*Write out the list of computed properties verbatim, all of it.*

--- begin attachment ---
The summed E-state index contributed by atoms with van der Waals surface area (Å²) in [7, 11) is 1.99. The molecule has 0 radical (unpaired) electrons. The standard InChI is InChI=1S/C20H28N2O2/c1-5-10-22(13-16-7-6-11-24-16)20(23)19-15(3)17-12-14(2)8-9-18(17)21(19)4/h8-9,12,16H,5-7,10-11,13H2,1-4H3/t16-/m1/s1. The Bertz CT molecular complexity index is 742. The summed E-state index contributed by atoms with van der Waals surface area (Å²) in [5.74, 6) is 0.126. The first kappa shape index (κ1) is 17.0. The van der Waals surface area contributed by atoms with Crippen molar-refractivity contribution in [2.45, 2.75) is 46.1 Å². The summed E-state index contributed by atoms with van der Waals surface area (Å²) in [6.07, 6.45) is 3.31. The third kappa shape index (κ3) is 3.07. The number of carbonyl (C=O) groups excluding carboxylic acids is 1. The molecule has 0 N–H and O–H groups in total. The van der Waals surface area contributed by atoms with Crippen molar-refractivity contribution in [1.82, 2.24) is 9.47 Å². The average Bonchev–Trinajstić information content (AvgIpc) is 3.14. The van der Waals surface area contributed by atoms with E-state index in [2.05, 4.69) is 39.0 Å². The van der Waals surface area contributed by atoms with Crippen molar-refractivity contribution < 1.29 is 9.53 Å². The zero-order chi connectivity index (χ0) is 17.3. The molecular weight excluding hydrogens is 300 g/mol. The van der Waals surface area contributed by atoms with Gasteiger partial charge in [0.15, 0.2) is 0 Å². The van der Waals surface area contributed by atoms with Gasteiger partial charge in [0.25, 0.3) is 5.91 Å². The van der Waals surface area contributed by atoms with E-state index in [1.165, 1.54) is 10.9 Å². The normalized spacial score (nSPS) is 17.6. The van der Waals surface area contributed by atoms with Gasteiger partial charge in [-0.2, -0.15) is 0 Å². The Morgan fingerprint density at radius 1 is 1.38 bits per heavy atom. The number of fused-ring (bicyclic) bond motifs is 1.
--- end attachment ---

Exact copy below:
The summed E-state index contributed by atoms with van der Waals surface area (Å²) in [7, 11) is 1.99. The molecule has 0 radical (unpaired) electrons. The standard InChI is InChI=1S/C20H28N2O2/c1-5-10-22(13-16-7-6-11-24-16)20(23)19-15(3)17-12-14(2)8-9-18(17)21(19)4/h8-9,12,16H,5-7,10-11,13H2,1-4H3/t16-/m1/s1. The Bertz CT molecular complexity index is 742. The summed E-state index contributed by atoms with van der Waals surface area (Å²) in [5.74, 6) is 0.126. The first kappa shape index (κ1) is 17.0. The van der Waals surface area contributed by atoms with Crippen molar-refractivity contribution in [2.45, 2.75) is 46.1 Å². The summed E-state index contributed by atoms with van der Waals surface area (Å²) in [6.07, 6.45) is 3.31. The third kappa shape index (κ3) is 3.07. The number of carbonyl (C=O) groups excluding carboxylic acids is 1. The molecule has 0 N–H and O–H groups in total. The van der Waals surface area contributed by atoms with Crippen molar-refractivity contribution in [1.82, 2.24) is 9.47 Å². The average Bonchev–Trinajstić information content (AvgIpc) is 3.14. The van der Waals surface area contributed by atoms with E-state index in [2.05, 4.69) is 39.0 Å². The van der Waals surface area contributed by atoms with Crippen molar-refractivity contribution < 1.29 is 9.53 Å². The zero-order chi connectivity index (χ0) is 17.3. The molecular weight excluding hydrogens is 300 g/mol. The van der Waals surface area contributed by atoms with Gasteiger partial charge in [0.15, 0.2) is 0 Å². The van der Waals surface area contributed by atoms with Gasteiger partial charge in [0.25, 0.3) is 5.91 Å². The van der Waals surface area contributed by atoms with E-state index in [1.165, 1.54) is 10.9 Å². The normalized spacial score (nSPS) is 17.6. The van der Waals surface area contributed by atoms with Gasteiger partial charge in [-0.2, -0.15) is 0 Å². The Morgan fingerprint density at radius 1 is 1.38 bits per heavy atom. The number of fused-ring (bicyclic) bond motifs is 1.